YOU ARE HERE: LAT HomeCollections

Moscow Parade Marks Revolution : Defense Minister's Absence Reinforces Rumors of Illness

November 07, 1986|United Press International

MOSCOW — The Soviet Union marked the 69th anniversary of the Bolshevik revolution today with a military parade through Red Square but without its apparently ailing defense minister.

In place of an expected speech by Defense Minister Sergei Sokolov, his first deputy, Gen. Pyotr Lushev, reviewed the troops and vowed to counter U.S. military pressure.

The absence of Sokolov, 75, an alternate member of the ruling Politburo, reinforced rumors that he is seriously ill.

Two years ago, Sokolov's predecessor, Dmitry Ustinov, failed to appear at the Red Square parade. He died six weeks later.

American Ambassador Arthur A. Hartman and other Western ambassadors boycotted the parade as they have every year since the Soviet invasion of Afghanistan at the end of 1979.

Equipment Familiar

Formations of marching troops from military academies were followed by a carefully rehearsed display of mechanized forces grinding down Gorky Street and into Red Square. The equipment appeared little changed from other parades of recent years, with front-line T-72 tanks followed by missiles that dated to the 1960s.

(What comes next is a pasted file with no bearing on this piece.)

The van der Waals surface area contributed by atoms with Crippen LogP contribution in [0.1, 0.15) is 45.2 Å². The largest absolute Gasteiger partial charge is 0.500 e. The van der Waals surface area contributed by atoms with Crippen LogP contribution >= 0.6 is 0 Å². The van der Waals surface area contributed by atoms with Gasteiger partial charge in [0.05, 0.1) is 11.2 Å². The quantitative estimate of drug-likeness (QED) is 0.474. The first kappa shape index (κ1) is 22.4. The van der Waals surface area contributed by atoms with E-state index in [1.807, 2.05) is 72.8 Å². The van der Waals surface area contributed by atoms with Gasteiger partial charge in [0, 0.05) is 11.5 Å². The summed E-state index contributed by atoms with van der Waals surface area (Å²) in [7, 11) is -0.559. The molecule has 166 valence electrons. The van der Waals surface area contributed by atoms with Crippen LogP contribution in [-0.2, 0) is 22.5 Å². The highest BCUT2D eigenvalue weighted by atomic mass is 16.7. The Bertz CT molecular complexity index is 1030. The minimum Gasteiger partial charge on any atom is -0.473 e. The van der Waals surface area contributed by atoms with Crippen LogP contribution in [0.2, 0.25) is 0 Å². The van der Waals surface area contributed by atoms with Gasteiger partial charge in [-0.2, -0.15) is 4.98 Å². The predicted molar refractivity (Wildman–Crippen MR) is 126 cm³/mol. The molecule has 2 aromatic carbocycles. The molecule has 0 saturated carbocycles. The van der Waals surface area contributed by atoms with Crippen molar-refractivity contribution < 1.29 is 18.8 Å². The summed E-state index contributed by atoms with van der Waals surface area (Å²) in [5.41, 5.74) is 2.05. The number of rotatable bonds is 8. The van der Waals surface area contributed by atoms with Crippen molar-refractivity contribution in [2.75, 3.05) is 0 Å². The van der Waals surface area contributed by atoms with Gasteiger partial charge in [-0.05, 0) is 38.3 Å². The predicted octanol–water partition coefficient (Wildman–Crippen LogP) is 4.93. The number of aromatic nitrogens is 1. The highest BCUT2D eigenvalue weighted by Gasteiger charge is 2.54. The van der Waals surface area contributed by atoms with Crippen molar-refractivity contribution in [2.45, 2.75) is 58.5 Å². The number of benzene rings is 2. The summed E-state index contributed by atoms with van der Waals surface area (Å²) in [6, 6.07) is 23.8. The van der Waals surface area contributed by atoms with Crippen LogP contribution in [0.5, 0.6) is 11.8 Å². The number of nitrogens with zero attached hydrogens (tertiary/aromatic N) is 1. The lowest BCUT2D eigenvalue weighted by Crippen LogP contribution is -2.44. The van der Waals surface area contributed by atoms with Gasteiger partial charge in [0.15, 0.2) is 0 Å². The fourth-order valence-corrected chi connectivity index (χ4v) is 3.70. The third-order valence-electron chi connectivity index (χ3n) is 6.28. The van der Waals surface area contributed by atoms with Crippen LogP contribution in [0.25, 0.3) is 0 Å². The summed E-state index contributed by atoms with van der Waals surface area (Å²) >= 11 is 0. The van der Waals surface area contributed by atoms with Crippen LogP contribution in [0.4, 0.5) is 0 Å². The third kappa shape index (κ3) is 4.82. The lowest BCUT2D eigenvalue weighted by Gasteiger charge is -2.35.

Armored personnel carriers, moving four abreast, roared past the thousands of onlookers--including Soviet leader Mikhail S. Gorbachev and other leaders standing on the Lenin Mausoleum.

Gorbachev's wife, Raisa, could not be seen but his daughter Irina and granddaughter Oxanna were standing at the back of a VIP section beside the mausoleum.

Uncle Sam Figure

An 8-foot-tall Uncle Sam, bent double by a burden of missiles, bobbed along through Red Square next to a larger-than-life model of Lenin being carried by workers.

A few snowflakes drifted down from slate-gray skies for the extravaganza, which celebrates the coming of communism to Russia. Thousands of Moscow workers followed the military parade through the square.

Gorbachev, at a post-parade reception, repeated the Kremlin view that arms control talks must be based on what it believes was agreed to at the Iceland summit.

"The Soviet leader said a new situation had taken shape after the Reykjavik meeting," the official Tass press agency reported. "He said there was now no road back."

Arms control discussions in Vienna between U.S. Secretary of State George P. Shultz and Soviet Foreign Minister Eduard A. Shevardnadze ended Thursday in failure.

Los Angeles Times Articles